# Solving a "tree-equation"?

Given two trees A and B, each of their nodes except some leaves have a "type" (which also determines the number of children, the node has, having that type). The leaves which don't have a type are identified by letters (variables) (a,b,c,...). Each letter may occur multiple times in a tree.

The task is to devise an algorithm to 'solve' the 'equation' A=B, i.e. assign trees to the variables (possibly containing other variables). One tree (x) equals to an other (y) iff x and y are the same variables or the root of both have the same type and their respective children are equal.

In the following the "types" are numbers.

Example 1:

A tree is

1
|-2
|-a


B tree is

1
|-2
|-3


The solution is a->3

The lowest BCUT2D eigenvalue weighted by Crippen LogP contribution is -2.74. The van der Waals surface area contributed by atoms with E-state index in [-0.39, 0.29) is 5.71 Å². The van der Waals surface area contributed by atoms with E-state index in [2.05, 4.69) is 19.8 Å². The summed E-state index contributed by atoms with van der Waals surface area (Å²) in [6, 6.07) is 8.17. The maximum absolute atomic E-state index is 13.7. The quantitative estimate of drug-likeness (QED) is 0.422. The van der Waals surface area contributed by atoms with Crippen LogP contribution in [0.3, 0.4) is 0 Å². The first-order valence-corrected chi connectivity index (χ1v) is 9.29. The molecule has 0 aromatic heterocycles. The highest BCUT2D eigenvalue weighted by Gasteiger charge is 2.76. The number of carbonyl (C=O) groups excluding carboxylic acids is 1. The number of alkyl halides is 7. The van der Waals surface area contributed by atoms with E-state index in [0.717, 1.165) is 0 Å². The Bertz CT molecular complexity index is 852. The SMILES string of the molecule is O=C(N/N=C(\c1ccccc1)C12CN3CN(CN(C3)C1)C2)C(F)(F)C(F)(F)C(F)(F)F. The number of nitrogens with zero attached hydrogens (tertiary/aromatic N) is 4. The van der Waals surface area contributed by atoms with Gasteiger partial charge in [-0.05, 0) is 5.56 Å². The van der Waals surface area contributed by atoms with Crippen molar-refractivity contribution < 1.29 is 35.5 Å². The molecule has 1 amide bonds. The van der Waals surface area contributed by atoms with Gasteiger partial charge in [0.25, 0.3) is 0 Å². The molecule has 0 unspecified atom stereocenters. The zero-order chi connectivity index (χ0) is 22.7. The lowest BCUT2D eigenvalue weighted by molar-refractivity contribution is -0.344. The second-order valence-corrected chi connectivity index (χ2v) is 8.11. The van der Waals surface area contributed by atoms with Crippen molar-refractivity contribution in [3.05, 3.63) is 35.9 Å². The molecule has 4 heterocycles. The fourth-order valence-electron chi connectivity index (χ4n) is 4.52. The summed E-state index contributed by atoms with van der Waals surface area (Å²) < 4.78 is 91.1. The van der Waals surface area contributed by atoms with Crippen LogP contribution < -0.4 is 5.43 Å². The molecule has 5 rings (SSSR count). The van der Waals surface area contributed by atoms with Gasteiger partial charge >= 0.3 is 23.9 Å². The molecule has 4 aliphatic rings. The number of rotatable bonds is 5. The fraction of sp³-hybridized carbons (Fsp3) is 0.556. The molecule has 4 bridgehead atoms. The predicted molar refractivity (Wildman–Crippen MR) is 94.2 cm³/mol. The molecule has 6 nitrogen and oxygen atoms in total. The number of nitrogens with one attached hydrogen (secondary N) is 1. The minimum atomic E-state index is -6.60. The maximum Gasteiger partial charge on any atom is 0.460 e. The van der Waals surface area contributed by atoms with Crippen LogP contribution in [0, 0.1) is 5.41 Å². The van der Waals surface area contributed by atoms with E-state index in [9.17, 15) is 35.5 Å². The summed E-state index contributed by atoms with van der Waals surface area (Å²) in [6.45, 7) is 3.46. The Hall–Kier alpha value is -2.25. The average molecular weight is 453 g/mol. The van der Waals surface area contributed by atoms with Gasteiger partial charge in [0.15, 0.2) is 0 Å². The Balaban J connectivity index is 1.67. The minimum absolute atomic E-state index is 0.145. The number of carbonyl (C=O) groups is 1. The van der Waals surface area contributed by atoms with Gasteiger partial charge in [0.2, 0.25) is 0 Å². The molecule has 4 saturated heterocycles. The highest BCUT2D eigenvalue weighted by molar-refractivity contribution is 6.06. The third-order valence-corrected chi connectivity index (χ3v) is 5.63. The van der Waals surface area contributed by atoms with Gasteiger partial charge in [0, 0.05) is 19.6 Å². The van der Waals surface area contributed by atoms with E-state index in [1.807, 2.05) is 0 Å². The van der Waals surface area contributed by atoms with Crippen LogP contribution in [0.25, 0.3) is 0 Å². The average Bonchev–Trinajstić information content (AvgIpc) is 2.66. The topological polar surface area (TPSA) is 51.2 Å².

Example 2:

A tree is

1
|-2
|-a


B tree is

1
|-3
|-3


This does not have a solution.

Example 3:

A tree is

1
|-2
|-a


B tree is

1
|-2
|-b


The solution is a=b (the equation is underdetermined so to say)

• From your post it seems that the trees are rooted {i.e root 1 with child 2 and root 2 with child 1 are considered different trees} and that children are ordered {i.e that root 1 with children 2 and 3 and root 1 with children 3 and 2 are considered different}, please confirm. May 20, 2017 at 13:01
• @daniello indeed that is true.
May 20, 2017 at 13:39
• In that case just doing a DFS in both trees simultaneously should do the trick, no? May 20, 2017 at 15:04
• Isn't this just en.wikipedia.org/wiki/Unification_(computer_science) ? May 20, 2017 at 21:35
• @DavidEppstein looks like exactly what i was looking for